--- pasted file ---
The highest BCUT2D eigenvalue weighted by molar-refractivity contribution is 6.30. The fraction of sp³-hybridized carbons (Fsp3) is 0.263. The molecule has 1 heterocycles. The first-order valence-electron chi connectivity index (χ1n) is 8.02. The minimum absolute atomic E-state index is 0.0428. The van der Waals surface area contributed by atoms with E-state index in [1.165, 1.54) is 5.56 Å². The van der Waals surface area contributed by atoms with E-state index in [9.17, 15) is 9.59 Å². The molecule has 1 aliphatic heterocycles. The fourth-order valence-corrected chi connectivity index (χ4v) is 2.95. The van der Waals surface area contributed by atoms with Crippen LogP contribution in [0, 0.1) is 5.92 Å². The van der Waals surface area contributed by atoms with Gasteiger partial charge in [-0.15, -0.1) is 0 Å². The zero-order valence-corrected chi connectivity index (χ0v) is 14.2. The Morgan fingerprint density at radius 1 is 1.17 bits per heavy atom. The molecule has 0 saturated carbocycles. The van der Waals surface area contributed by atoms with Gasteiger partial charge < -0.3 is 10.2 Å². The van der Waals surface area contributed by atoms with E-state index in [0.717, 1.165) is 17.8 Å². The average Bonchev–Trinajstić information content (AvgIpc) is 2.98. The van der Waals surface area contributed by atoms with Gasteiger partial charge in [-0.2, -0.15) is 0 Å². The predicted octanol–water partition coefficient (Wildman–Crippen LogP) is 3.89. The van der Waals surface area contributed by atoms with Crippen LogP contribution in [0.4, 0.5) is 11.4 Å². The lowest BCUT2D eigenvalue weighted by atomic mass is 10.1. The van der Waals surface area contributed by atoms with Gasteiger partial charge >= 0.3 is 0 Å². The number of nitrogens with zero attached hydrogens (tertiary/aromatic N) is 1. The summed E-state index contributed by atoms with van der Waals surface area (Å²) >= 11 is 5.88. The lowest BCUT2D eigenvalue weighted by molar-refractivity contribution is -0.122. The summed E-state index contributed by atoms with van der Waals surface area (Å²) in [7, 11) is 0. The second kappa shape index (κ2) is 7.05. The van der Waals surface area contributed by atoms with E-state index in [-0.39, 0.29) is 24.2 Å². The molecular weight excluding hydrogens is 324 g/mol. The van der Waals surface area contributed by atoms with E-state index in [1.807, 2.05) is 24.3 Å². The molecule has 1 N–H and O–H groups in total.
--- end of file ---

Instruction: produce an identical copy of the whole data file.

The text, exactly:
The highest BCUT2D eigenvalue weighted by molar-refractivity contribution is 6.30. The fraction of sp³-hybridized carbons (Fsp3) is 0.263. The molecule has 1 heterocycles. The first-order valence-electron chi connectivity index (χ1n) is 8.02. The minimum absolute atomic E-state index is 0.0428. The van der Waals surface area contributed by atoms with E-state index in [1.165, 1.54) is 5.56 Å². The van der Waals surface area contributed by atoms with E-state index in [9.17, 15) is 9.59 Å². The molecule has 1 aliphatic heterocycles. The fourth-order valence-corrected chi connectivity index (χ4v) is 2.95. The van der Waals surface area contributed by atoms with Crippen LogP contribution in [0, 0.1) is 5.92 Å². The van der Waals surface area contributed by atoms with Gasteiger partial charge in [-0.15, -0.1) is 0 Å². The zero-order valence-corrected chi connectivity index (χ0v) is 14.2. The Morgan fingerprint density at radius 1 is 1.17 bits per heavy atom. The molecule has 0 saturated carbocycles. The van der Waals surface area contributed by atoms with Gasteiger partial charge < -0.3 is 10.2 Å². The van der Waals surface area contributed by atoms with E-state index in [0.717, 1.165) is 17.8 Å². The average Bonchev–Trinajstić information content (AvgIpc) is 2.98. The van der Waals surface area contributed by atoms with Gasteiger partial charge in [-0.2, -0.15) is 0 Å². The predicted octanol–water partition coefficient (Wildman–Crippen LogP) is 3.89. The van der Waals surface area contributed by atoms with Crippen LogP contribution in [0.4, 0.5) is 11.4 Å². The lowest BCUT2D eigenvalue weighted by atomic mass is 10.1. The van der Waals surface area contributed by atoms with Gasteiger partial charge >= 0.3 is 0 Å². The number of nitrogens with zero attached hydrogens (tertiary/aromatic N) is 1. The summed E-state index contributed by atoms with van der Waals surface area (Å²) >= 11 is 5.88. The lowest BCUT2D eigenvalue weighted by molar-refractivity contribution is -0.122. The summed E-state index contributed by atoms with van der Waals surface area (Å²) in [7, 11) is 0. The second kappa shape index (κ2) is 7.05. The van der Waals surface area contributed by atoms with E-state index in [-0.39, 0.29) is 24.2 Å². The molecular weight excluding hydrogens is 324 g/mol. The van der Waals surface area contributed by atoms with E-state index in [1.807, 2.05) is 24.3 Å². The molecule has 1 N–H and O–H groups in total.